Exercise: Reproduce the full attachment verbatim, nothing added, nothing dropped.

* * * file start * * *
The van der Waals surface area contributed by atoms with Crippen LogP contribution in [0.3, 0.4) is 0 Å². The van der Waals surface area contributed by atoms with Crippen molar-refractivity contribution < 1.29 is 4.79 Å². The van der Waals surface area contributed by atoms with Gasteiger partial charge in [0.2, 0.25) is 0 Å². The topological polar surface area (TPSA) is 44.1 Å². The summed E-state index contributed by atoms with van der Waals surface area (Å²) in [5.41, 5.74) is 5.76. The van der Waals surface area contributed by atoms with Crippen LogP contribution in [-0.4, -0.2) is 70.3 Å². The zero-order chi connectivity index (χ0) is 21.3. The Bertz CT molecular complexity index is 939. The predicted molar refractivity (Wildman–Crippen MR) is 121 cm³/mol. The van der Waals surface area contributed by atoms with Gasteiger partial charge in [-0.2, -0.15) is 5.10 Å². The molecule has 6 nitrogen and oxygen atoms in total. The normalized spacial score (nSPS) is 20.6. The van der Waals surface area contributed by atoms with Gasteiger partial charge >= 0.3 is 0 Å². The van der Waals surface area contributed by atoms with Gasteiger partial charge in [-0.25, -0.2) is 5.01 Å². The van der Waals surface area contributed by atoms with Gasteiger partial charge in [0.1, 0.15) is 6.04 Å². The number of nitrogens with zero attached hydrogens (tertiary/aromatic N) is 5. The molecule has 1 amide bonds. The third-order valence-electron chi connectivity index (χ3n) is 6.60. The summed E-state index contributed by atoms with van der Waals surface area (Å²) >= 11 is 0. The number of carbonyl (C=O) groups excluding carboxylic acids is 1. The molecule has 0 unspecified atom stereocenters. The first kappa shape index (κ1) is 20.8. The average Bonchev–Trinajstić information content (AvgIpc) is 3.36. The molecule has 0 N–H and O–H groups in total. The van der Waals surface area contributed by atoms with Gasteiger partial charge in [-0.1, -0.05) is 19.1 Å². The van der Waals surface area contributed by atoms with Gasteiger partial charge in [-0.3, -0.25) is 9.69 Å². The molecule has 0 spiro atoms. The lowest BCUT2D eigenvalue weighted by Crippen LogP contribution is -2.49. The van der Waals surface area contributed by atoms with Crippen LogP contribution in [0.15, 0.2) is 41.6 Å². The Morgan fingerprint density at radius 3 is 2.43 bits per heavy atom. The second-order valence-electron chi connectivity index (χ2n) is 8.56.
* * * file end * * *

The van der Waals surface area contributed by atoms with Crippen LogP contribution in [0.3, 0.4) is 0 Å². The van der Waals surface area contributed by atoms with Crippen molar-refractivity contribution < 1.29 is 4.79 Å². The van der Waals surface area contributed by atoms with Gasteiger partial charge in [0.2, 0.25) is 0 Å². The topological polar surface area (TPSA) is 44.1 Å². The summed E-state index contributed by atoms with van der Waals surface area (Å²) in [5.41, 5.74) is 5.76. The van der Waals surface area contributed by atoms with Crippen LogP contribution in [-0.4, -0.2) is 70.3 Å². The zero-order chi connectivity index (χ0) is 21.3. The Bertz CT molecular complexity index is 939. The predicted molar refractivity (Wildman–Crippen MR) is 121 cm³/mol. The van der Waals surface area contributed by atoms with Gasteiger partial charge in [-0.2, -0.15) is 5.10 Å². The molecule has 6 nitrogen and oxygen atoms in total. The normalized spacial score (nSPS) is 20.6. The van der Waals surface area contributed by atoms with Gasteiger partial charge >= 0.3 is 0 Å². The van der Waals surface area contributed by atoms with Gasteiger partial charge in [-0.25, -0.2) is 5.01 Å². The van der Waals surface area contributed by atoms with Gasteiger partial charge in [0.1, 0.15) is 6.04 Å². The number of nitrogens with zero attached hydrogens (tertiary/aromatic N) is 5. The molecule has 1 amide bonds. The third-order valence-electron chi connectivity index (χ3n) is 6.60. The summed E-state index contributed by atoms with van der Waals surface area (Å²) >= 11 is 0. The number of carbonyl (C=O) groups excluding carboxylic acids is 1. The molecule has 0 unspecified atom stereocenters. The first kappa shape index (κ1) is 20.8. The average Bonchev–Trinajstić information content (AvgIpc) is 3.36. The molecule has 0 N–H and O–H groups in total. The van der Waals surface area contributed by atoms with Gasteiger partial charge in [-0.1, -0.05) is 19.1 Å². The van der Waals surface area contributed by atoms with Gasteiger partial charge in [-0.3, -0.25) is 9.69 Å². The molecule has 0 spiro atoms. The lowest BCUT2D eigenvalue weighted by Crippen LogP contribution is -2.49. The van der Waals surface area contributed by atoms with Crippen LogP contribution in [0.15, 0.2) is 41.6 Å². The Morgan fingerprint density at radius 3 is 2.43 bits per heavy atom. The second-order valence-electron chi connectivity index (χ2n) is 8.56.